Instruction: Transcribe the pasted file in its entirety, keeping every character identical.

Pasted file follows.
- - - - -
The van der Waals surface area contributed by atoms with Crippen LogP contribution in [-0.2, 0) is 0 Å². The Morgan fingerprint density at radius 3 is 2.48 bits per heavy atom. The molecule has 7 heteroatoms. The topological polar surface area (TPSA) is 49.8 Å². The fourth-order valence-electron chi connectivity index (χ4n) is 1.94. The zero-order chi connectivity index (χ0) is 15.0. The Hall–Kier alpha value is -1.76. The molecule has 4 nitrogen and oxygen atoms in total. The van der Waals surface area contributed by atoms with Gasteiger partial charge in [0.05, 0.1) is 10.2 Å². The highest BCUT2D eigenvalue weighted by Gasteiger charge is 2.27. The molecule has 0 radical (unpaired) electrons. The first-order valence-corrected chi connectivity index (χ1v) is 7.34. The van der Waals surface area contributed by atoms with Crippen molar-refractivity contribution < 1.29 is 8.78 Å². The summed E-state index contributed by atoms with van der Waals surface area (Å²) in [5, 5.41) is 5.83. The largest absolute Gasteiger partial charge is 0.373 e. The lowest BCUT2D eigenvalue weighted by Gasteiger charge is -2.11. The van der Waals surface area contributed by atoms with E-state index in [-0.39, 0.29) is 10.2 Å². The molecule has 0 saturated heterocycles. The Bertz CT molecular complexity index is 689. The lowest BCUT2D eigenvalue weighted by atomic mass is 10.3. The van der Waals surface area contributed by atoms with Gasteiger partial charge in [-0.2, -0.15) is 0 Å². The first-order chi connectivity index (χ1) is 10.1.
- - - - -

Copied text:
The van der Waals surface area contributed by atoms with Crippen LogP contribution in [-0.2, 0) is 0 Å². The Morgan fingerprint density at radius 3 is 2.48 bits per heavy atom. The molecule has 7 heteroatoms. The topological polar surface area (TPSA) is 49.8 Å². The fourth-order valence-electron chi connectivity index (χ4n) is 1.94. The zero-order chi connectivity index (χ0) is 15.0. The Hall–Kier alpha value is -1.76. The molecule has 4 nitrogen and oxygen atoms in total. The van der Waals surface area contributed by atoms with Gasteiger partial charge in [0.05, 0.1) is 10.2 Å². The highest BCUT2D eigenvalue weighted by Gasteiger charge is 2.27. The molecule has 0 radical (unpaired) electrons. The first-order valence-corrected chi connectivity index (χ1v) is 7.34. The van der Waals surface area contributed by atoms with Crippen molar-refractivity contribution < 1.29 is 8.78 Å². The summed E-state index contributed by atoms with van der Waals surface area (Å²) in [5, 5.41) is 5.83. The largest absolute Gasteiger partial charge is 0.373 e. The lowest BCUT2D eigenvalue weighted by Gasteiger charge is -2.11. The van der Waals surface area contributed by atoms with E-state index in [-0.39, 0.29) is 10.2 Å². The molecule has 0 saturated heterocycles. The Bertz CT molecular complexity index is 689. The lowest BCUT2D eigenvalue weighted by atomic mass is 10.3. The van der Waals surface area contributed by atoms with Gasteiger partial charge in [-0.2, -0.15) is 0 Å². The first-order chi connectivity index (χ1) is 10.1.